Suffragette and First Woman Elected to Congress (1880 – 1973)
Jeannette Rankin was the first woman elected to Congress, one of the few suffragists elected to Congress, and the only Member of Congress to vote against U.S. participation in both World War I and World War II.
Rankin graduated from Montana State University in 1902 and attended the New York School of Philanthropy. After working in social work for a short time, she went back to study at the University of Washington. It was there that she joined the woman suffrage movement and helped to bring about the change in Washington State in 1910. Rankin then went on to become a professional lobbyist for the National American Women Suffrage Association (NAWSA) and helped Montana women to gain the vote in 1914.
In 1916, Rankin decided to run for a House seat in Montana with the help of her reputation as a suffragist and her politically well-connected brother who financed her campaign. She came in second and won one of Montana’s seats. The frontrunner, John M. Evans, had 7,600 votes more than Rankin. However, the next closest opponent trailed her by 6,000 votes.
In the fall of 1917, she advocated for the creation of a Committee on Woman Suffrage. The committee reported out a constitutional amendment on woman suffrage in January 1918, and Rankin opened the very first House Floor debate on the subject, stating, “How shall we answer their challenge, gentlemen? How shall we explain to them the meaning of democracy if the same Congress that voted for war to make the world safe for democracy refuses to give this small measure of democracy to the women of our country?” The resolution passed the House but died in the Senate.
PATTIE RUFFNER JACOBS
President of the Alabama Suffrage Association (1875 – 1935)
Pattie Ruffner Jacobs was the president of the Alabama Suffrage Association, first president of the Alabama Equal Suffrage Association, and board member of the National American Women Suffrage Association (NAWSA). She was heavily involved within the League of Women Voters’ board, worked with the Consumers’ Advisory Board, and was a spokesperson for the Tennessee Valley Authority in Alabama.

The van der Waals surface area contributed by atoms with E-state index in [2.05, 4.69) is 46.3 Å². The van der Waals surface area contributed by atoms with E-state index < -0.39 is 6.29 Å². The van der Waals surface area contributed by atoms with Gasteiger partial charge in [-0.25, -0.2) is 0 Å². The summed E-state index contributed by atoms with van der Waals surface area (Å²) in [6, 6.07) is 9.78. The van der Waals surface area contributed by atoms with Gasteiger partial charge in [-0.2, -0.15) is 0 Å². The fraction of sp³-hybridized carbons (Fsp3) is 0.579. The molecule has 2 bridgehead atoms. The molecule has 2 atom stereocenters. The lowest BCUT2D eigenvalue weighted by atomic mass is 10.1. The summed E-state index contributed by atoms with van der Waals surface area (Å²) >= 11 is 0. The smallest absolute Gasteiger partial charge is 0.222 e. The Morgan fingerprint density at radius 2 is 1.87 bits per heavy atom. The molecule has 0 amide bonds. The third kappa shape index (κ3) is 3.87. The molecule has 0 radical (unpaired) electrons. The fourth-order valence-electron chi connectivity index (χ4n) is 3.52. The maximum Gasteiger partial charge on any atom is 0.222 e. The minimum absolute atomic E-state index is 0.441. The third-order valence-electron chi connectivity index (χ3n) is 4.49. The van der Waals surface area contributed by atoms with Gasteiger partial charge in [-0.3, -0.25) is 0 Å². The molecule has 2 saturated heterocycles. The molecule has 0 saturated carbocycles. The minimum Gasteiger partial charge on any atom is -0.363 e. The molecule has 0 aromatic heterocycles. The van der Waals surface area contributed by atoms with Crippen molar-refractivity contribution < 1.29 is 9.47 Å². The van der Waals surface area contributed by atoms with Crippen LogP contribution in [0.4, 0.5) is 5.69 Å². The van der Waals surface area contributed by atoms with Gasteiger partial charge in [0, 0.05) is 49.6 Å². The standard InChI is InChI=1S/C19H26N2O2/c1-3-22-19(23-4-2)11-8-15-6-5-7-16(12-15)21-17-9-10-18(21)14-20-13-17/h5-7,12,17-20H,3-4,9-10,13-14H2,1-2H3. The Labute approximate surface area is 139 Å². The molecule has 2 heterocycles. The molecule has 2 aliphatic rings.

After moving to Birmingham, Alabama, with her mother and marrying, Jacobs became politically active in Progressivism and began as an activist against child labor, convict leasing, and prostitution. She was also an active member of the Salvation Army and the Jefferson County Anti-Tuberculosis Association. She went on to found the Birmingham Equal Suffrage Association in 1910 and the Alabama Equal Suffrage Association in 1911. In 1913, Jacobs traveled to the National Woman Suffrage Association Annual Convention in Washington, D.C., to speak on behalf of Southern women suffragists.
In 1915, Jacobs was elected as an officer in the National Equal Suffrage Association and, with the passing of the 19th amendment just four years later, became the national secretary for the National League of Women Voters.
MARY CHURCH TERRELL
Suffragette, Civil Rights Activist, and Founding Member of the National Association of Colored Women (1865 – 1954)
Mary Church Terrell was a civil rights activist, journalist, one of the first African-American women to earn a college degree, first African-American woman in the U.S. to be appointed to the school board of a major city (D.C.), founding member of the National Association of Colored Women, and charter member of the National Association for the Advancement of Colored People (NAACP).
Terrell’s mother, Louisa Ayers, owned a hair salon in Memphis, Tennessee, and is thought to be one of the first African-American women to establish and maintain a business. With this example and the encouragement of her mother, Terrell attended Antioch College Model School in Ohio in 1870 at the age of seven.
She went on to attend college at Oberlin College, majoring in Classics and was one of the first African-American women to attend the institution. In 1884, she earned her bachelor’s degree on the “gentleman’s path”, which was a full four years of study compared to the two years for women. Terrell earned her master’s degree in Education from Oberlin in 1888.
Terrell moved to Washington, D.C., to teach in the Latin Department at the M Street School. After teaching for a few years, she studied in Europe and became fluent in French, German, and Italian. In 1891, she became the first African-American woman to be offered a registrarship. Terrell declined the position from Oberlin College and started focusing on social activism.
On February 18, 1898, she gave an address titled “The Progress of Colored Women” at the National American Woman Suffrage Association biennial session in Washington, D.C., which called for the Association to fight for the lives of African-American women. The speech was so well received that Terrell became an unofficial ambassador for the Association. She went on to give more speeches, including “In Union There is Strength” and “What it Means to be Colored in the Capital of the U.S.” and write a book titled A Colored Woman in a White World.
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